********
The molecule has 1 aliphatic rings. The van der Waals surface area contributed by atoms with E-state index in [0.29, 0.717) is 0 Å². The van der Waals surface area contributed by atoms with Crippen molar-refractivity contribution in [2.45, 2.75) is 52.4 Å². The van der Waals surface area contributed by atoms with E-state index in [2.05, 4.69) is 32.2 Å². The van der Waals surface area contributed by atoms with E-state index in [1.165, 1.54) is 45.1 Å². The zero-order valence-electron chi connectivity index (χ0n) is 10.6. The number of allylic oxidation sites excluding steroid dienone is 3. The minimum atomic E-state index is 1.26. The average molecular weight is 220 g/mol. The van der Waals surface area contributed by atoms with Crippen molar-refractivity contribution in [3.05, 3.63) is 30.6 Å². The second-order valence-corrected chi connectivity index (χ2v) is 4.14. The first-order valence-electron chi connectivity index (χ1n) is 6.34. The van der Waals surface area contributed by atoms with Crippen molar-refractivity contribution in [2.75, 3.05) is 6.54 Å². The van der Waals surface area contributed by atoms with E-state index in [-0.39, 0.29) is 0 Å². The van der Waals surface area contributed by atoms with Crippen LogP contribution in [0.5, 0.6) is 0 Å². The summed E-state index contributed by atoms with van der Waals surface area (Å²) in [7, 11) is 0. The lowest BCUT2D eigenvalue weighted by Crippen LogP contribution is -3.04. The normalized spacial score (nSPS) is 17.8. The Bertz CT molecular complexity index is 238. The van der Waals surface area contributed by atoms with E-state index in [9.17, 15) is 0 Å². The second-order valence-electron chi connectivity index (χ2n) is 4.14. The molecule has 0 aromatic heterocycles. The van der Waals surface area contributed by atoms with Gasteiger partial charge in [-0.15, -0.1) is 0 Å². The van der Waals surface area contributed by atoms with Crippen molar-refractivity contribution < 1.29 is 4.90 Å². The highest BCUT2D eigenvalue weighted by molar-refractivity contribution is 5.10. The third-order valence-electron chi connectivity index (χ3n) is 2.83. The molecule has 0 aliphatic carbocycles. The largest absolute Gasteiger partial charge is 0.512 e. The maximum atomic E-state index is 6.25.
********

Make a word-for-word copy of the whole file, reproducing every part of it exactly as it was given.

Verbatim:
The molecule has 1 aliphatic rings. The van der Waals surface area contributed by atoms with E-state index in [0.29, 0.717) is 0 Å². The van der Waals surface area contributed by atoms with Crippen molar-refractivity contribution in [2.45, 2.75) is 52.4 Å². The van der Waals surface area contributed by atoms with E-state index in [2.05, 4.69) is 32.2 Å². The van der Waals surface area contributed by atoms with E-state index in [1.165, 1.54) is 45.1 Å². The zero-order valence-electron chi connectivity index (χ0n) is 10.6. The number of allylic oxidation sites excluding steroid dienone is 3. The minimum atomic E-state index is 1.26. The average molecular weight is 220 g/mol. The van der Waals surface area contributed by atoms with Crippen molar-refractivity contribution in [3.05, 3.63) is 30.6 Å². The second-order valence-corrected chi connectivity index (χ2v) is 4.14. The first-order valence-electron chi connectivity index (χ1n) is 6.34. The van der Waals surface area contributed by atoms with Crippen molar-refractivity contribution in [2.75, 3.05) is 6.54 Å². The van der Waals surface area contributed by atoms with E-state index in [-0.39, 0.29) is 0 Å². The van der Waals surface area contributed by atoms with Crippen LogP contribution in [0.5, 0.6) is 0 Å². The summed E-state index contributed by atoms with van der Waals surface area (Å²) in [7, 11) is 0. The lowest BCUT2D eigenvalue weighted by Crippen LogP contribution is -3.04. The normalized spacial score (nSPS) is 17.8. The Bertz CT molecular complexity index is 238. The van der Waals surface area contributed by atoms with E-state index in [9.17, 15) is 0 Å². The second-order valence-electron chi connectivity index (χ2n) is 4.14. The molecule has 0 aromatic heterocycles. The van der Waals surface area contributed by atoms with Gasteiger partial charge in [-0.15, -0.1) is 0 Å². The van der Waals surface area contributed by atoms with Crippen molar-refractivity contribution < 1.29 is 4.90 Å². The highest BCUT2D eigenvalue weighted by molar-refractivity contribution is 5.10. The third-order valence-electron chi connectivity index (χ3n) is 2.83. The molecule has 0 aliphatic carbocycles. The largest absolute Gasteiger partial charge is 0.512 e. The maximum atomic E-state index is 6.25.